Fostering curiosity in kids (and their parents) since 2011

“Can we take our cat to the vet while we're under a shelter-in-place order?”

(Photo: Michael Howell)

We are on Day Seven of The Howells All Being Home At Once, and Day Three of Santa Clara County Residents All Huddled Up Together in Their Separate Spaces.

Caring for our pets in a pandemic

Thankfully, as far as we can tell, Canelo is currently well. We have plenty of kibble, kitty litter, and three months of his prescription flea medicine on hand (California fleas turn out to be resistant to the over-the-counter flea meds). From that perspective things should be ok.

But he’s a cat who loves to leap to high places, is easily startled while there, and has a tendency to try to eat wildly inappropriate things. He’s also about the age my previous cat Mulberry was when she developed hyperthyroidism. In short, stuff could happen.

What do we do if Canelo needs to go to the vet while our county is under a shelter-in-place order?

Veterinary services are still considered essential services in our county’s current iteration of shelter-in-place. But as you might expect, how we access them looks a little different now.

Yesterday morning I received a note from Canelo’s vet asking that when we arrive for our appointment, we call their office from the car to let them know we have arrived. They will send a tech out to our car to carry Canelo (in his carrier) inside the office for us. Since their parking lot is small, we have been asked to run other errands while the examination takes place. When it’s done, they will call us to arrange a time for us to pick Canelo up.

Pickup follows a similar procedure. We call the office, they bring medicines, prescription food, and most importantly, the cat himself out to our car for us.

I’m letting you know, in case your local vets adopt a similar arrangement, if they haven’t already.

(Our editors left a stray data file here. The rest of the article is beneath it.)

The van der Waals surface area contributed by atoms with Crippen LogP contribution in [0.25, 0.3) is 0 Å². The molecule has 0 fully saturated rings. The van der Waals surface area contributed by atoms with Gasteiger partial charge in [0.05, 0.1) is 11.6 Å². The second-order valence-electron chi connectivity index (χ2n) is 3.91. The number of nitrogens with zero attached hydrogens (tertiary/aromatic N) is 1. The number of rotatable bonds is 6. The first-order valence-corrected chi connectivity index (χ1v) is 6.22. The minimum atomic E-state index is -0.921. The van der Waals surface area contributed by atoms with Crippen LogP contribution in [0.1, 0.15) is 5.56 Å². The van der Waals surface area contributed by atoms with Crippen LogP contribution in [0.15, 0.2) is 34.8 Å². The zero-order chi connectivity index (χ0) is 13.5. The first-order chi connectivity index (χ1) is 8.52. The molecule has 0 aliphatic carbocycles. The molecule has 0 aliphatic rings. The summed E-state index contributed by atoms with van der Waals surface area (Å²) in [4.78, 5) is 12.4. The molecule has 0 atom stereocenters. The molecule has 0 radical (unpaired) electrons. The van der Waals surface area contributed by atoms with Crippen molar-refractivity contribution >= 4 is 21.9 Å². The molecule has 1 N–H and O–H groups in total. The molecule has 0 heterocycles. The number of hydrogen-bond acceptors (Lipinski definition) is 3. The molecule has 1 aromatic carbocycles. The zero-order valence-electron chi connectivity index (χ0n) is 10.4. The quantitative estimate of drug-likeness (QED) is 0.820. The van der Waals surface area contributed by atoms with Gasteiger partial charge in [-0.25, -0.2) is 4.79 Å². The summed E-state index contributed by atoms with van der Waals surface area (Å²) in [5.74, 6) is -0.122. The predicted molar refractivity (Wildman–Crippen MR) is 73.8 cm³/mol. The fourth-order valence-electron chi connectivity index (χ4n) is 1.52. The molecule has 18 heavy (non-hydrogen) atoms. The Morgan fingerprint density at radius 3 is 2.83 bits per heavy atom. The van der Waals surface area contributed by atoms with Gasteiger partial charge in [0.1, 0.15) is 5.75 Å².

Orange cat huddles inside a Michael's cardboard shipping box.
“Look, CatMom, let’s make a deal. I’ll shelter in this box and you don’t take me to the vet.” (Photo: Shala Howell)

If you’d like to read more about how to take care of your pets during this deeply strange and unsettling time, this New York Post article, “How to care for dogs and cats during coronavirus,” is a reasonable place to start. Being the New York Post, naturally it opens with a photograph of a dog wearing what can only be a completely ineffective and wildly unsanitary face mask.

Senior hours at the local grocery store

Several stores have established special shopping hours for seniors, pregnant women, and other at-risk people at their stores. In the Bay Area, Whole Foods, Safeway, Target, Albertson’s, Rainbow Grocery, Piedmont Grocery, and Zanotto’s Family Market have all established special Senior Only shopping hours on various days of the week. The hours tend to occur during the first hour of the shopping day, when the store is naturally in its cleanest and most fully-stocked state. Hours and days vary from store to store.

If you fall in a higher risk category but don’t live in the Bay Area, I encourage you to call your preferred grocery store and pharmacy and ask them if they are planning to or have already established similarly protected shopping hours for their at-risk customers.

Read more about the specific hours set aside for higher-risk Bay Area shoppers: “Whole Foods, Safeway among Bay Area grocery stores offering seniors-only hours” (SF Gate, 18 March 2020)

A note of encouragement

Jenny Lawson, aka The Bloggess, is sometimes profane, but she’s also reliably funny, and on St. Patrick’s Day, quite encouraging. Her St. Patrick’s Day post, “It’s going to be okay, y’all. Let’s play” opened with this reminder: